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A safe solution is needed for the Mass & Cass colony

Melvin B. Miller

The airports and highways have been filled with people traveling to visit family and friends during the holiday. The Covid-19 epidemic has made people even more aware of the importance of others in their lives. Homelessness at this time seems like an insufferable condition. It is too easy for those seeking solutions for the homeless to fail to consider fully the social problems that travel with many of those with no job and no place to stay.

For several years, residents of Roxbury have been battling against a resurgence of crime and violence. According to a recent report in the Boston Globe, police data indicate that assault and battery, drug-dealing and six murders have occurred in the Mass and Cass vicinity. One would expect that this crime and violence would move with the people to wherever they are relocated.

The homeless people at Mass and Cass have come from all over the state. Most are not original residents of Roxbury. The problem of violence that already afflicts Roxbury is primarily the product of poverty. It is certainly of no benefit to those who want to make Roxbury better that they now must absorb those from elsewhere who are afflicted with drug addiction and other social problems as well as poverty.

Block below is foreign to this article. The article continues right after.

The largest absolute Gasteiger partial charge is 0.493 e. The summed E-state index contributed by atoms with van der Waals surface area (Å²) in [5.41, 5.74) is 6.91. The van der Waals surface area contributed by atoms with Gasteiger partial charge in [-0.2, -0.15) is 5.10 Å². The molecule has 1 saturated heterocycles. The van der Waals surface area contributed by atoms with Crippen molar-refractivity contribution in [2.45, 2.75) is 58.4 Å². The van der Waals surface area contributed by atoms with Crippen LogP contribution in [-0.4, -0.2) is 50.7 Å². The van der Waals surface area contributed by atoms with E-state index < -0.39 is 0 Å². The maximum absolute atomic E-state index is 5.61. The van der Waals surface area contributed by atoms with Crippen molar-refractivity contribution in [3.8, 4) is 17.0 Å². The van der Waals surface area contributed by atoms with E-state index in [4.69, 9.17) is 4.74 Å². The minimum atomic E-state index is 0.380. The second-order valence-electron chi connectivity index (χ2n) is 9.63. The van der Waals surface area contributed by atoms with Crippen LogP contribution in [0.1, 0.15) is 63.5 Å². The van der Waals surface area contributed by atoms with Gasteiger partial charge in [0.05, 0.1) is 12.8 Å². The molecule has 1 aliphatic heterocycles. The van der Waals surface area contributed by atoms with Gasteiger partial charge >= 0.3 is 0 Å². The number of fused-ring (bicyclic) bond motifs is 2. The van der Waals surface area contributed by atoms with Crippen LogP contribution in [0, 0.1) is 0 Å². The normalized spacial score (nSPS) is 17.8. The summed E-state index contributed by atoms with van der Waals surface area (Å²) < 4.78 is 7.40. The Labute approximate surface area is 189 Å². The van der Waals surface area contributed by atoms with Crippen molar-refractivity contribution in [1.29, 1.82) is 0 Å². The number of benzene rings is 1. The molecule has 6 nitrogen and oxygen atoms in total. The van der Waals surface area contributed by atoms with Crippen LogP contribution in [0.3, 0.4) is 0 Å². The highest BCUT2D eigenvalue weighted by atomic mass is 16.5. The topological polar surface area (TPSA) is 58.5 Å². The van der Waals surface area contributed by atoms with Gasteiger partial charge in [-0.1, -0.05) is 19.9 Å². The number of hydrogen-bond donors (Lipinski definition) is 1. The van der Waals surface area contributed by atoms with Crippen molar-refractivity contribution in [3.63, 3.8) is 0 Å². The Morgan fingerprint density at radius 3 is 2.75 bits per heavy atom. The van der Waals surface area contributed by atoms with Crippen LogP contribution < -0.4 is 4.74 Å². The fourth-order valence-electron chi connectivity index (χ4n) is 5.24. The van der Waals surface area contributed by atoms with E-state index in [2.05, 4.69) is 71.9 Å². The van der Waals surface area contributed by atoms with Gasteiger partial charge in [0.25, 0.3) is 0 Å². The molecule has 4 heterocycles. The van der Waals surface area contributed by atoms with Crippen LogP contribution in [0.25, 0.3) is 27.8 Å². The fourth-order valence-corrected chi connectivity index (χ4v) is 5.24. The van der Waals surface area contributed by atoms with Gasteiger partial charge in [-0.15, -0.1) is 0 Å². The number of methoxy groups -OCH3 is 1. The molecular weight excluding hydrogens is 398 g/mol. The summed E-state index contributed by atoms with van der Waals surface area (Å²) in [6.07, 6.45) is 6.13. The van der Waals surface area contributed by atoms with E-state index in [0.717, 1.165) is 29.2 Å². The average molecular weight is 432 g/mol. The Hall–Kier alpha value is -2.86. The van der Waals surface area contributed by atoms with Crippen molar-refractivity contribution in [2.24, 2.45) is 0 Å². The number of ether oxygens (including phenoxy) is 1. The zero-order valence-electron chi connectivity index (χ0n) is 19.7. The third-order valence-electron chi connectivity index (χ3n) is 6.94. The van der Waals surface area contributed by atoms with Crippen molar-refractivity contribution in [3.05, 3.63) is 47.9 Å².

The problem with finding shelter for the homeless is, the Mass and Cass colony brings a number of social problems with it, including drug addiction and mental illness, as well as poverty. Few people would welcome the addition of those problems to their neighborhood. Roxbury is seen as a safe dumping ground for society’s rejects because the so-called leaders often fail to protest policies that would send residents from other areas into the streets in violent opposition.

The mayor is unlikely to send the Mass and Cass crowd to Roslindale, but she could open the former Boston Public Schools headquarters on Court Street. At least the people being moved would then be away from children and families. An alternative is for the mayor to find a dock in Boston to establish one end of the ferry trip to Long Island. The goal has to be to provide a protective environment for the Mass and Cass colony, away from other Boston residents, while the health and economic issues of the homeless are being resolved.

Suffolk County Sheriff Steve Tompkins has proposed a partial solution. Other prominent Blacks, with few exceptions, have otherwise remained silent.